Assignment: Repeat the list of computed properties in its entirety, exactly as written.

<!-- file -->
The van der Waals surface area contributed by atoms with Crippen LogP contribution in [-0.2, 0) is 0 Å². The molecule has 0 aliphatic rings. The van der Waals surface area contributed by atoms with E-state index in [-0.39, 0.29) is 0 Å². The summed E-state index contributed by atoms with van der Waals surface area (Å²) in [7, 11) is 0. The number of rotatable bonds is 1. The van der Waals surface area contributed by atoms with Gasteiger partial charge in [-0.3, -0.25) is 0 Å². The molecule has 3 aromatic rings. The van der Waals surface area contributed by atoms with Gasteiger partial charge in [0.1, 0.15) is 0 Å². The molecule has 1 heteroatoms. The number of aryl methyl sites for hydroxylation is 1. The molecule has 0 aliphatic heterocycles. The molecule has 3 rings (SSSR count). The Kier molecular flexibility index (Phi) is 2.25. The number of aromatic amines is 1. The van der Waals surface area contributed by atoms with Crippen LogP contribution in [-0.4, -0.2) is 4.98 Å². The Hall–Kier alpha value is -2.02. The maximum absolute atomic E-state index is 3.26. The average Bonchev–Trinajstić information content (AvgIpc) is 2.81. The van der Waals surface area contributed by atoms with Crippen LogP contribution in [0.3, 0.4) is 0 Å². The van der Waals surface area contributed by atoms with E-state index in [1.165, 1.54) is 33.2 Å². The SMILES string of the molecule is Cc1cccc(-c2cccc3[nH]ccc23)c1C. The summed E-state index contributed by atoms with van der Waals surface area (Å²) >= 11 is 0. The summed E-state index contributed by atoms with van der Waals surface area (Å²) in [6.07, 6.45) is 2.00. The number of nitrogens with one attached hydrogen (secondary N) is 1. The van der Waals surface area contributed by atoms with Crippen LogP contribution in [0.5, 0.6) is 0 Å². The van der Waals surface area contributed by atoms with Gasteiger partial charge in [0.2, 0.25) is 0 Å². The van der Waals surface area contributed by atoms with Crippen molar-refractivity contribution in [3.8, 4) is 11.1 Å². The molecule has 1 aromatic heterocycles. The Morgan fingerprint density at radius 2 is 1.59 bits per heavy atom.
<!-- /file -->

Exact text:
The van der Waals surface area contributed by atoms with Crippen LogP contribution in [-0.2, 0) is 0 Å². The molecule has 0 aliphatic rings. The van der Waals surface area contributed by atoms with E-state index in [-0.39, 0.29) is 0 Å². The summed E-state index contributed by atoms with van der Waals surface area (Å²) in [7, 11) is 0. The number of rotatable bonds is 1. The van der Waals surface area contributed by atoms with Gasteiger partial charge in [-0.3, -0.25) is 0 Å². The molecule has 3 aromatic rings. The van der Waals surface area contributed by atoms with Gasteiger partial charge in [0.1, 0.15) is 0 Å². The molecule has 1 heteroatoms. The number of aryl methyl sites for hydroxylation is 1. The molecule has 0 aliphatic heterocycles. The molecule has 3 rings (SSSR count). The Kier molecular flexibility index (Phi) is 2.25. The number of aromatic amines is 1. The van der Waals surface area contributed by atoms with Crippen LogP contribution in [-0.4, -0.2) is 4.98 Å². The Hall–Kier alpha value is -2.02. The maximum absolute atomic E-state index is 3.26. The average Bonchev–Trinajstić information content (AvgIpc) is 2.81. The van der Waals surface area contributed by atoms with Crippen LogP contribution in [0.3, 0.4) is 0 Å². The van der Waals surface area contributed by atoms with E-state index in [1.165, 1.54) is 33.2 Å². The SMILES string of the molecule is Cc1cccc(-c2cccc3[nH]ccc23)c1C. The summed E-state index contributed by atoms with van der Waals surface area (Å²) >= 11 is 0. The summed E-state index contributed by atoms with van der Waals surface area (Å²) in [6.07, 6.45) is 2.00. The number of nitrogens with one attached hydrogen (secondary N) is 1. The van der Waals surface area contributed by atoms with Crippen LogP contribution in [0.5, 0.6) is 0 Å². The van der Waals surface area contributed by atoms with Gasteiger partial charge in [0.2, 0.25) is 0 Å². The van der Waals surface area contributed by atoms with Crippen molar-refractivity contribution in [3.8, 4) is 11.1 Å². The molecule has 1 aromatic heterocycles. The Morgan fingerprint density at radius 2 is 1.59 bits per heavy atom.